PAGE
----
Resources – Agile Philosophy Mindset, Approaches and Value Delivery

Anne is a strong supporter of Agile methodology and practices that she sees as naturally aligned with Lean practices and the delivery of innovation, customer-aligned value and time sensitivity required for success in today’s world — and looking to the future.

The Agile approach for software development was formally introduced in 2001 with the Agile Manifesto for Software Development. The underlying principles remain relevant today — and also applicable to non-software solution delivery. The methodology has matured with impressive evidence of its success in companies of all sizes.

There is a common misunderstanding that Agile lacks discipline while the opposite it true. Agile, today, is highly disciplined and it is a mindset that must be shared across the organization to derive full benefits. Drivers for success and approaches to the work are different from its predecessor methodology; however the underlying model and assumptions for Agile are much closer to the dynamic nature of the real world.

Agile (and Lean) approaches:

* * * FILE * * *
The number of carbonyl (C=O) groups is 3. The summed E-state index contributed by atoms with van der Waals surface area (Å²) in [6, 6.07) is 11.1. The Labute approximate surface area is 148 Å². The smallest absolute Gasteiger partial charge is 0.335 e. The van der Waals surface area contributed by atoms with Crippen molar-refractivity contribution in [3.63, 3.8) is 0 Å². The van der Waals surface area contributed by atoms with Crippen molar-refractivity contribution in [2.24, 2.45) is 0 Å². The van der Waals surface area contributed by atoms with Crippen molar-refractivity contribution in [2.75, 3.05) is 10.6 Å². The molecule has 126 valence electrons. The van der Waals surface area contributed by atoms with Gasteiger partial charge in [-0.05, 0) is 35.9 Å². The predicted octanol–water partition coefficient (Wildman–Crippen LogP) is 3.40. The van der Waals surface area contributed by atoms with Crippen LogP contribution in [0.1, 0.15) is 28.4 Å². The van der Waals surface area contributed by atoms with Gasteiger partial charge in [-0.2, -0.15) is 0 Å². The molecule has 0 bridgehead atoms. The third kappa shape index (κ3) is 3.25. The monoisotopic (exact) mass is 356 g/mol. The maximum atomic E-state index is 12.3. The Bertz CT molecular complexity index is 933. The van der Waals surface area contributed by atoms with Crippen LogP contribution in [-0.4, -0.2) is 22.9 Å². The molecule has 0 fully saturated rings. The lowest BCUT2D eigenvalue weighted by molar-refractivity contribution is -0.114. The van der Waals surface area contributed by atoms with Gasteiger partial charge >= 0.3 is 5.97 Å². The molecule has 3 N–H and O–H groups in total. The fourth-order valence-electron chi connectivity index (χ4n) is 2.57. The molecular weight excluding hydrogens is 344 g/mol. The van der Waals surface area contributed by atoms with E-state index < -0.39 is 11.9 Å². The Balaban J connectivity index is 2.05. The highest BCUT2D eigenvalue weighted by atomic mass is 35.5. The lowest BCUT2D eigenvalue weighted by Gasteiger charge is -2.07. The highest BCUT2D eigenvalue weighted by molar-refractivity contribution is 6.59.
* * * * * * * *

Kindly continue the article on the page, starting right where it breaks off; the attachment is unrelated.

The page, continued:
• Focus on understanding the customer value to be delivered
  • Require an essential value prioritization practice
  • Break down and deliver expected value to customer in shortened, more predictable timeframes
  • Build in the ability to embrace change and the need to pivot as the norm
  • Adopt effective communication practices with feedback loops throughout the delivery lifecycle
  • Follow a time-boxed methodology and scope content of each delivery to align
  • Integrate customer feedback to inform and validate the solution and user experience
  • Respond to market influences in a timely manner
  • Define SUCCESS by delivery of VALUE to CUSTOMER, on a regular basis

The reason Agile emerged is because the prevailing methodology looks like this:

  • Linear approach that begins with Definition (Requirements > Signoff > Development > Signoff…)
  • Encourages tendency to request everything anyone thinks of rather than what is most important
  • Assumes it is possible to know everything you need to know at the beginning
  • What you do know at the beginning will still be true and relevant whenever delivered
  • Plan driven rather than value driven and unfriendly to change: change to plan is “bad”
  • Impact of change involves rework with unpleasant and unpredictable changes to schedule and cost
  • Impact of complexity produces an unknown factor throughout
  • Initiatives fail or, are completed and they don’t deliver the value and customer success
  • Success is typically defined by completing the tasks on the plan rather than the value of the outcome